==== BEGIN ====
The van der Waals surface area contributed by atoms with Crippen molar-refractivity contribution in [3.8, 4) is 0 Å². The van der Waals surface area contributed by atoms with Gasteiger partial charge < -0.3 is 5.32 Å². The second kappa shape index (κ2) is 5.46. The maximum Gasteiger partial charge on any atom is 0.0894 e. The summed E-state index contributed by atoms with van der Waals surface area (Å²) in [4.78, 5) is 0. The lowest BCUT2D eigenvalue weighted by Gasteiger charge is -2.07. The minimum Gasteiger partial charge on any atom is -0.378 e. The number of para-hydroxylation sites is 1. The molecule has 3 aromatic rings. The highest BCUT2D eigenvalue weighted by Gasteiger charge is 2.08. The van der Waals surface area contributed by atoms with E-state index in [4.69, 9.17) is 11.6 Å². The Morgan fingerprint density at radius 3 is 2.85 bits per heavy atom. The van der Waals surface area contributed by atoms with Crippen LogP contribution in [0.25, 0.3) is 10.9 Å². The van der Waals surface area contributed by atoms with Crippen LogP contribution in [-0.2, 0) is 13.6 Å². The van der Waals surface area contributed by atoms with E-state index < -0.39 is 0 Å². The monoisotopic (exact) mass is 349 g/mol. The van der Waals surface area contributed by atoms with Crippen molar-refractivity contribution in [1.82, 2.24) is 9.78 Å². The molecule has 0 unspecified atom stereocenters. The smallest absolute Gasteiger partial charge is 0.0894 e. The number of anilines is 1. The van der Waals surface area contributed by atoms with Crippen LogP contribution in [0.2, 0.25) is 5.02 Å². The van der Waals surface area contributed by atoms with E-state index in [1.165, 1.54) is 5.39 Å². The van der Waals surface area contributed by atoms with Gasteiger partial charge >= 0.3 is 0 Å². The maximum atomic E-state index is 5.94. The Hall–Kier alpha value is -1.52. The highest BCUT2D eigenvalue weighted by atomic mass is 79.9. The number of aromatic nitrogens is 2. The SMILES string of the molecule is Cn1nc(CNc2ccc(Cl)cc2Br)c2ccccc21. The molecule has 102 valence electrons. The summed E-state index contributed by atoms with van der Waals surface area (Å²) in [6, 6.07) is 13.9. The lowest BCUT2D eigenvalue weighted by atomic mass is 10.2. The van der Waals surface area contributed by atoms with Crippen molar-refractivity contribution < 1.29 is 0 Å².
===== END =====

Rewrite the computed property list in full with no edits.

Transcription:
The van der Waals surface area contributed by atoms with Crippen molar-refractivity contribution in [3.8, 4) is 0 Å². The van der Waals surface area contributed by atoms with Gasteiger partial charge < -0.3 is 5.32 Å². The second kappa shape index (κ2) is 5.46. The maximum Gasteiger partial charge on any atom is 0.0894 e. The summed E-state index contributed by atoms with van der Waals surface area (Å²) in [4.78, 5) is 0. The lowest BCUT2D eigenvalue weighted by Gasteiger charge is -2.07. The minimum Gasteiger partial charge on any atom is -0.378 e. The number of para-hydroxylation sites is 1. The molecule has 3 aromatic rings. The highest BCUT2D eigenvalue weighted by Gasteiger charge is 2.08. The van der Waals surface area contributed by atoms with E-state index in [4.69, 9.17) is 11.6 Å². The Morgan fingerprint density at radius 3 is 2.85 bits per heavy atom. The van der Waals surface area contributed by atoms with Crippen LogP contribution in [0.25, 0.3) is 10.9 Å². The van der Waals surface area contributed by atoms with Crippen LogP contribution in [-0.2, 0) is 13.6 Å². The van der Waals surface area contributed by atoms with E-state index < -0.39 is 0 Å². The monoisotopic (exact) mass is 349 g/mol. The van der Waals surface area contributed by atoms with Crippen molar-refractivity contribution in [1.82, 2.24) is 9.78 Å². The molecule has 0 unspecified atom stereocenters. The smallest absolute Gasteiger partial charge is 0.0894 e. The number of anilines is 1. The van der Waals surface area contributed by atoms with Crippen LogP contribution in [0.2, 0.25) is 5.02 Å². The van der Waals surface area contributed by atoms with E-state index in [1.165, 1.54) is 5.39 Å². The van der Waals surface area contributed by atoms with Gasteiger partial charge >= 0.3 is 0 Å². The maximum atomic E-state index is 5.94. The Hall–Kier alpha value is -1.52. The highest BCUT2D eigenvalue weighted by atomic mass is 79.9. The number of aromatic nitrogens is 2. The SMILES string of the molecule is Cn1nc(CNc2ccc(Cl)cc2Br)c2ccccc21. The molecule has 102 valence electrons. The summed E-state index contributed by atoms with van der Waals surface area (Å²) in [6, 6.07) is 13.9. The lowest BCUT2D eigenvalue weighted by atomic mass is 10.2. The van der Waals surface area contributed by atoms with Crippen molar-refractivity contribution < 1.29 is 0 Å².